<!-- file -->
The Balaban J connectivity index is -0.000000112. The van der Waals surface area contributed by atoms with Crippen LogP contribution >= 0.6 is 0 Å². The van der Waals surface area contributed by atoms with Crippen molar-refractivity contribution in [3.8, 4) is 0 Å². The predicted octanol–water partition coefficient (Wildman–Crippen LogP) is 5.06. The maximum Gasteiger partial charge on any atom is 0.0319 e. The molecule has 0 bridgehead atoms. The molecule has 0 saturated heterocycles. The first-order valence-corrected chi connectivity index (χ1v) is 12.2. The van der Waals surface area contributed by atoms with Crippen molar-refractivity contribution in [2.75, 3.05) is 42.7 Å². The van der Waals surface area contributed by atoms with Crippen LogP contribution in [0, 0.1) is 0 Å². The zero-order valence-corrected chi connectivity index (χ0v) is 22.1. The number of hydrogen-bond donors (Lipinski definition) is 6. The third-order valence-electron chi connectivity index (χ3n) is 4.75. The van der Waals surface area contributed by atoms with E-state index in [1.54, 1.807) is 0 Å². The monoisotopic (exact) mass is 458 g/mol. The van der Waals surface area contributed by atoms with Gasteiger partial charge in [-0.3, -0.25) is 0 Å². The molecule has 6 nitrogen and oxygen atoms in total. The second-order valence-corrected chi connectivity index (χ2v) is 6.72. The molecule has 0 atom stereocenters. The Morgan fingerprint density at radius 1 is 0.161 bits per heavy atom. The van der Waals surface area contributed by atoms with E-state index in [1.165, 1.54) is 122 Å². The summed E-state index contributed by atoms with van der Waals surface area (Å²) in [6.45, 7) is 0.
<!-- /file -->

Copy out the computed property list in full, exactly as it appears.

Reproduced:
The Balaban J connectivity index is -0.000000112. The van der Waals surface area contributed by atoms with Crippen LogP contribution >= 0.6 is 0 Å². The van der Waals surface area contributed by atoms with Crippen molar-refractivity contribution in [3.8, 4) is 0 Å². The predicted octanol–water partition coefficient (Wildman–Crippen LogP) is 5.06. The maximum Gasteiger partial charge on any atom is 0.0319 e. The molecule has 0 bridgehead atoms. The molecule has 0 saturated heterocycles. The first-order valence-corrected chi connectivity index (χ1v) is 12.2. The van der Waals surface area contributed by atoms with Crippen molar-refractivity contribution in [2.75, 3.05) is 42.7 Å². The van der Waals surface area contributed by atoms with Crippen LogP contribution in [0, 0.1) is 0 Å². The zero-order valence-corrected chi connectivity index (χ0v) is 22.1. The number of hydrogen-bond donors (Lipinski definition) is 6. The third-order valence-electron chi connectivity index (χ3n) is 4.75. The van der Waals surface area contributed by atoms with E-state index in [1.54, 1.807) is 0 Å². The monoisotopic (exact) mass is 458 g/mol. The van der Waals surface area contributed by atoms with Gasteiger partial charge in [-0.3, -0.25) is 0 Å². The molecule has 6 nitrogen and oxygen atoms in total. The second-order valence-corrected chi connectivity index (χ2v) is 6.72. The molecule has 0 atom stereocenters. The Morgan fingerprint density at radius 1 is 0.161 bits per heavy atom. The van der Waals surface area contributed by atoms with E-state index in [1.165, 1.54) is 122 Å². The summed E-state index contributed by atoms with van der Waals surface area (Å²) in [6.45, 7) is 0.